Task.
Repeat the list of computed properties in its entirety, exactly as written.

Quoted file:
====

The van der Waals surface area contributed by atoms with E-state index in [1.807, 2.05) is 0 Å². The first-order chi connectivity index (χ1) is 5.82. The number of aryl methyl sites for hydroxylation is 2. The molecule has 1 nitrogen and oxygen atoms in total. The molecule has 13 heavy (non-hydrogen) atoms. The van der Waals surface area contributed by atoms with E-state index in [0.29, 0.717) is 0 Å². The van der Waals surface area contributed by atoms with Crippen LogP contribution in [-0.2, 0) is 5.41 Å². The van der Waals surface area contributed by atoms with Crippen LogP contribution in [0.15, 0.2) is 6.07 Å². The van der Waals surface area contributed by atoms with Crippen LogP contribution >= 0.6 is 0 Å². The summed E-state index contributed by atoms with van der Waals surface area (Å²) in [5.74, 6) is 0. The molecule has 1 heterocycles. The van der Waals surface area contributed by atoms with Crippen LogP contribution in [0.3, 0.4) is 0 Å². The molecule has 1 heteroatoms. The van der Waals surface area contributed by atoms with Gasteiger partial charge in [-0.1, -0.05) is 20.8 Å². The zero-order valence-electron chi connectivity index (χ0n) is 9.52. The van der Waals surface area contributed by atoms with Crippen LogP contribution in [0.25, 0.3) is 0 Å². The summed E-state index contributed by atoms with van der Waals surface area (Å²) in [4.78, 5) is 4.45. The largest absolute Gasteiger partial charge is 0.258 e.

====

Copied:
The van der Waals surface area contributed by atoms with E-state index in [1.807, 2.05) is 0 Å². The first-order chi connectivity index (χ1) is 5.82. The number of aryl methyl sites for hydroxylation is 2. The molecule has 1 nitrogen and oxygen atoms in total. The molecule has 13 heavy (non-hydrogen) atoms. The van der Waals surface area contributed by atoms with E-state index in [0.29, 0.717) is 0 Å². The van der Waals surface area contributed by atoms with Crippen LogP contribution in [-0.2, 0) is 5.41 Å². The van der Waals surface area contributed by atoms with Crippen LogP contribution in [0.15, 0.2) is 6.07 Å². The van der Waals surface area contributed by atoms with Crippen LogP contribution >= 0.6 is 0 Å². The summed E-state index contributed by atoms with van der Waals surface area (Å²) in [5.74, 6) is 0. The molecule has 1 heterocycles. The van der Waals surface area contributed by atoms with Crippen LogP contribution in [0.3, 0.4) is 0 Å². The molecule has 1 heteroatoms. The van der Waals surface area contributed by atoms with Gasteiger partial charge in [-0.1, -0.05) is 20.8 Å². The zero-order valence-electron chi connectivity index (χ0n) is 9.52. The van der Waals surface area contributed by atoms with Crippen LogP contribution in [0.25, 0.3) is 0 Å². The summed E-state index contributed by atoms with van der Waals surface area (Å²) in [4.78, 5) is 4.45. The largest absolute Gasteiger partial charge is 0.258 e.